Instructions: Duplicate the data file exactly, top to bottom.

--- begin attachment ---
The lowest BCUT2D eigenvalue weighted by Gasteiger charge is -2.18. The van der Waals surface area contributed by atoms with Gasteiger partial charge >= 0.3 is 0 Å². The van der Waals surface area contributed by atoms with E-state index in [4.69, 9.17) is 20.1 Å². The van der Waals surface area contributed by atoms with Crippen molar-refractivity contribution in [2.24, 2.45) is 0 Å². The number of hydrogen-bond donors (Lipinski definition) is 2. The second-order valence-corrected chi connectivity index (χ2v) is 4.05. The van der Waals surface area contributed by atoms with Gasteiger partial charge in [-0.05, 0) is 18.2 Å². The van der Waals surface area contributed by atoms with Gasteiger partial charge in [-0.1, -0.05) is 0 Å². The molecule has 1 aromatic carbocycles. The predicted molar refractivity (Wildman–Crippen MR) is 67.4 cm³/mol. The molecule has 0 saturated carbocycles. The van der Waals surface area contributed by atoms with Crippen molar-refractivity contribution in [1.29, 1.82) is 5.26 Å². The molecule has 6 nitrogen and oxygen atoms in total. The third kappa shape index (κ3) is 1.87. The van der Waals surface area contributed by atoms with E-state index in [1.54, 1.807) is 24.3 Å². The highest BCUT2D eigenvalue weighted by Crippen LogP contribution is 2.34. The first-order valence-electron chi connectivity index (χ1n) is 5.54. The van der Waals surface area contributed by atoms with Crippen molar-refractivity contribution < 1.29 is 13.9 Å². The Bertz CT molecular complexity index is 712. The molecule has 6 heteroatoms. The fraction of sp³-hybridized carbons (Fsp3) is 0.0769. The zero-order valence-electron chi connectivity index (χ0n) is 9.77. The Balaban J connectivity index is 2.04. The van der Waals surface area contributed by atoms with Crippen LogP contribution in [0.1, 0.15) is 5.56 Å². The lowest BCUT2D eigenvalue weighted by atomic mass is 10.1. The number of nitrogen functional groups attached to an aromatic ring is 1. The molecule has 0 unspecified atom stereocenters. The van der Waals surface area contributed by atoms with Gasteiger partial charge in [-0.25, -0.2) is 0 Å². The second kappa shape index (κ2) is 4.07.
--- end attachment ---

The lowest BCUT2D eigenvalue weighted by Gasteiger charge is -2.18. The van der Waals surface area contributed by atoms with Gasteiger partial charge >= 0.3 is 0 Å². The van der Waals surface area contributed by atoms with E-state index in [4.69, 9.17) is 20.1 Å². The van der Waals surface area contributed by atoms with Crippen molar-refractivity contribution in [2.24, 2.45) is 0 Å². The number of hydrogen-bond donors (Lipinski definition) is 2. The second-order valence-corrected chi connectivity index (χ2v) is 4.05. The van der Waals surface area contributed by atoms with Gasteiger partial charge in [-0.05, 0) is 18.2 Å². The van der Waals surface area contributed by atoms with Gasteiger partial charge in [-0.1, -0.05) is 0 Å². The molecule has 1 aromatic carbocycles. The predicted molar refractivity (Wildman–Crippen MR) is 67.4 cm³/mol. The molecule has 0 saturated carbocycles. The van der Waals surface area contributed by atoms with Crippen molar-refractivity contribution in [1.29, 1.82) is 5.26 Å². The molecule has 6 nitrogen and oxygen atoms in total. The third kappa shape index (κ3) is 1.87. The van der Waals surface area contributed by atoms with E-state index in [1.54, 1.807) is 24.3 Å². The highest BCUT2D eigenvalue weighted by Crippen LogP contribution is 2.34. The first-order valence-electron chi connectivity index (χ1n) is 5.54. The van der Waals surface area contributed by atoms with Crippen molar-refractivity contribution < 1.29 is 13.9 Å². The Bertz CT molecular complexity index is 712. The molecule has 6 heteroatoms. The fraction of sp³-hybridized carbons (Fsp3) is 0.0769. The zero-order valence-electron chi connectivity index (χ0n) is 9.77. The Balaban J connectivity index is 2.04. The van der Waals surface area contributed by atoms with Crippen LogP contribution in [0.1, 0.15) is 5.56 Å². The lowest BCUT2D eigenvalue weighted by atomic mass is 10.1. The number of nitrogen functional groups attached to an aromatic ring is 1. The molecule has 0 unspecified atom stereocenters. The van der Waals surface area contributed by atoms with Gasteiger partial charge in [-0.25, -0.2) is 0 Å². The second kappa shape index (κ2) is 4.07.